The increase in nationalism has been fuelled by sections of the ruling class in different countries, searching for some means to increase the social basis from which they can defend their rotten system. While this trend has been developing over years it has now reached a qualitative new stage. Right-wing populists and far-right politicians – from Geert Wilders in the Netherlands to Marine Le Pen in France – have been given confidence by the election of Trump and his openly nationalist rhetoric.

It is the defenders of capitalist globalisation who are the wing of the capitalist class most vehemently opposed to Trump and to his blatantly nationalist declarations. But, however much they dress themselves in the clothes of internationalism, they have all pursued globalisation in order to maximise the profits of their own national capitalist classes. The EU is not a humanitarian anti-racist entity but ‘Fortress Europe’ which has left countless thousands of refugees to drown off its shores and has driven the peoples of Greece, Spain and Portugal into the dirt.

Nor did globalisation prevent conflicts between different capitalist nations and regional blocs. The EU fined Microsoft for abusing its Windows Operating System in 2007, for example, leading to claims in the US of ‘a new form of protectionism’. In 2015, it was the US that exposed the German car manufacturer, Volkswagen, for cheating on its diesel emissions tests. It later became clear that the EU regulators had been aware of this, but had turned a blind eye so as not to disadvantage a major German corporation.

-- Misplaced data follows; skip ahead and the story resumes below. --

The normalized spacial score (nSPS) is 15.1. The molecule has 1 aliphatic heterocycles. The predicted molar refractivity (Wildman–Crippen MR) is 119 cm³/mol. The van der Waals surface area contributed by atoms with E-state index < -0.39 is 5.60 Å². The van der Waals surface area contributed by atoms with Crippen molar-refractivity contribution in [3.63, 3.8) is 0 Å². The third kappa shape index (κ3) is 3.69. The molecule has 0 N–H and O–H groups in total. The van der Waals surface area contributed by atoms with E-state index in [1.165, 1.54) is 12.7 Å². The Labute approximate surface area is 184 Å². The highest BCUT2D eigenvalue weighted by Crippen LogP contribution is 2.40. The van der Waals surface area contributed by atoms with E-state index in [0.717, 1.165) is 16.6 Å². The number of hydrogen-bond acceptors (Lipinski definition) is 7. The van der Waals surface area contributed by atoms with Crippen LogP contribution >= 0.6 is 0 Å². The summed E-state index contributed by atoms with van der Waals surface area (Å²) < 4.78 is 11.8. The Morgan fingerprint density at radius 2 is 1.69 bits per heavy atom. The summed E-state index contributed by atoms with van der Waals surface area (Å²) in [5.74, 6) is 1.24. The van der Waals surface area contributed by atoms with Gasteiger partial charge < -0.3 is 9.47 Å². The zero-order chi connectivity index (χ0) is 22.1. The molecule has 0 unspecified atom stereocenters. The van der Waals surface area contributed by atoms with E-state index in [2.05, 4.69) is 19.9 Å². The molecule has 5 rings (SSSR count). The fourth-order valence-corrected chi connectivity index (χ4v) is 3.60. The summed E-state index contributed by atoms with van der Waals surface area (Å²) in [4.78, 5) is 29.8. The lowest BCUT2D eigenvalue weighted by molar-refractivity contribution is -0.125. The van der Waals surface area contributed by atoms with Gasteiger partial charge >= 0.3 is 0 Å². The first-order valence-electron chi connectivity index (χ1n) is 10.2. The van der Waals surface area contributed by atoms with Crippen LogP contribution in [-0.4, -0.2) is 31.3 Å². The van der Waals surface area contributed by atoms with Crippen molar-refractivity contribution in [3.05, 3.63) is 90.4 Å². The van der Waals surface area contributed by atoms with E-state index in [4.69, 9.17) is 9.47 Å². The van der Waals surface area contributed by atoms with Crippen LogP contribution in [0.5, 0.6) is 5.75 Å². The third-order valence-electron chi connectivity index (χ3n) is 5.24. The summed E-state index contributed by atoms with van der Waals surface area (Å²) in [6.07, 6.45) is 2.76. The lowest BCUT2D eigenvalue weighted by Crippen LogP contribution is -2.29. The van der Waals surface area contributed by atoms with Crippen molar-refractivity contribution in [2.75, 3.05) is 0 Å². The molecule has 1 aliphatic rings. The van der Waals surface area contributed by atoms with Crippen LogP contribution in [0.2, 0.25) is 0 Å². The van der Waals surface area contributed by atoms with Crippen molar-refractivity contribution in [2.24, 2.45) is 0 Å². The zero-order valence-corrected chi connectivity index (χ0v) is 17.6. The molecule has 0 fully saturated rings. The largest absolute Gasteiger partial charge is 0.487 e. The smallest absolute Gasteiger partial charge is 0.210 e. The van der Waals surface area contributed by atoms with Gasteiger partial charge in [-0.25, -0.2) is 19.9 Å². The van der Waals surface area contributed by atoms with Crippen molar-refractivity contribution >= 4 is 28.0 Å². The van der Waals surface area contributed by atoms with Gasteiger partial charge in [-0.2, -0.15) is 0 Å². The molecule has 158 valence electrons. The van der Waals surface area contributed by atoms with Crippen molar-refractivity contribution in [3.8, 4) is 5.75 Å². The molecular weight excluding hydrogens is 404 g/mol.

Meanwhile, the supposed moral outrage of the Blairites and Osbornites at Trump’s friendly approach to Vladimir Putin does not stand up to even five minutes scrutiny. After all, Britain under New Labour and the Tories was a major exporter of arms to Russia, and now sells more arms to Saudi Arabia than any other country. Last October, when Labour moved a motion in parliament to withdraw UK support for Saudi Arabia in protest at its war against Yemen, more than 100 right-wing Labour MPs failed to turn up or abstained. It is not the repressive character of Putin’s regime that they object to but that it is a rival to the western imperialist powers.